NEWTON — Developer Robert Korff plans to offer a mix of affordable apartments when he redevelops a block of buildings in Newtonville, setting aside some for people on the lower end of the economic scale and some for those in the middle.
But as public hearings began on his proposal Tuesday night, most of the 80 or so residents in attendance opposed the project, saying it is simply too big, too dense, and not right for the neighborhood.
“The elephant in the room here is that he is trying to cram 300 people into essentially one city block, and further tax the schools and the taxpayers,” Newtonville resident George Flesh said.
The four- and five-story mixed-use development would replace the buildings at the corner of Washington and Walnut streets. The block includes the Karoun Restaurant, Newtonville Camera, and the Boston Ballet School, among other small businesses and second-floor apartments, as well as multi-family homes on Washington Terrace.
The 171-unit development, tentatively named Washington Place, would include 26 units affordable to people earning from 50 to 65 percent of the average median income level, which is between $49,050 and $73,050 for a household of four.
In addition, Korff has proposed a “second tier of affordable housing” for people earning from 80 to 120 percent of the area median income, or from $73,050 to approximately $110,000 for a household of four.
The development team did not provide rent estimates for the studio and one- and two-bedroom units.
The final number of affordable units will be determined during the approval process, which began with the first public hearing before the City Council’s Land Use Committee on Tuesday night.
The hearings are expected to continue into the fall, when council members will decide whether to rezone the property and issue a special permit for the proposed development.
After the meeting, City Council President Scott Lennon said he could not remember another developer offering this mix of affordable units, which would allow teachers, firefighters, and others including seniors who don’t usually qualify for traditional low-income units, but struggle to afford to buy, rent, or continue to maintain a home in Newton.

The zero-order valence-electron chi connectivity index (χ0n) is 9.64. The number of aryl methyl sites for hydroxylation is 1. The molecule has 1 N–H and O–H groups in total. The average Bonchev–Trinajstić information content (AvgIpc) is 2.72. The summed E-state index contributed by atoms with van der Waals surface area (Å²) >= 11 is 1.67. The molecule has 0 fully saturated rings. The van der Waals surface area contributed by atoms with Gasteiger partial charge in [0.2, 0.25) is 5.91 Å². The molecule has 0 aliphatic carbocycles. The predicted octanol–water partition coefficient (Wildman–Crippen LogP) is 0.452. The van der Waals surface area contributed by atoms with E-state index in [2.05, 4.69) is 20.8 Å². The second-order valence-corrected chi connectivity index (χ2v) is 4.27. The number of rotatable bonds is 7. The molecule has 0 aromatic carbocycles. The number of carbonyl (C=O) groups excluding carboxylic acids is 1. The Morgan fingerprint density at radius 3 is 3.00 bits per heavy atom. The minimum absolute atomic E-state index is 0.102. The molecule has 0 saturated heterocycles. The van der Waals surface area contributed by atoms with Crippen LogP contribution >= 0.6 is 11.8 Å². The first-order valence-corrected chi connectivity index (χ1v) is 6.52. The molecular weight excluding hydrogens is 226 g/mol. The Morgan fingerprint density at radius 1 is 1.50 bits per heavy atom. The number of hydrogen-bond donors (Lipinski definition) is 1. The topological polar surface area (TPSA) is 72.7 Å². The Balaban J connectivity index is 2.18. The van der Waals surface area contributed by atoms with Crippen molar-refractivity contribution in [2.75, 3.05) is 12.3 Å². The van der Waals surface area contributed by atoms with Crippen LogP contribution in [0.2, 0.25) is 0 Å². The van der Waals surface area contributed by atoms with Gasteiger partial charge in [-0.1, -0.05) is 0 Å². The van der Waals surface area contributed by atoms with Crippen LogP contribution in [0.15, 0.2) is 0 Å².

While Lennon and a group of councilors refrained from voicing any opinion on the proposal, they did say after the meeting that they were interested in the concept of offering units to people now being squeezed out.
But many at the hearing objected to building such a large development in Newtonville, where a 68-unit mixed-use development has already been approved at the nearby Austin Street municipal parking lot and another 36 units on Court Street.
Helen Nayar, speaking on behalf of a group of residents calling themselves For A Better Newtonville, questioned why the City Council would even consider rezoning the property to accommodate a development she said would overwhelm the neighborhood.
“There’s no reason to allow this project to harm people who have put their trust in you to protect our way of life,” she said.
Without a zoning change, Korff would be able to build just two stories, with commercial use on the first floor and housing above.
Kathleen Hobson, speaking on behalf of Livable Newton, the coalition of organizations that came together in support of Austin Street, said the group has not yet taken a position on Washington Place.
“We’re here tonight to listen and observe. I can say that sustainable, transit-oriented, mixed-use village-center development is something we’re inclined to support,” she said.
“Newton needs to be able to grow and evolve, even as we try to conserve our natural and communal resources. Thoughtful planning and development is how this should happen. Austin Street was a great example. We hope it was just a start.”
Korff’s plans, first unveiled in February, include a community room that would be used by Newtonville groups for meetings, programs, and other events, according to a project overview provided by the development team.
There are also plans for nearly 40,000-square feet of ground floor commercial space, and parking for 346 cars, 110 on ground level, and 236 underground.
More information about the project can be found on the city’s website here.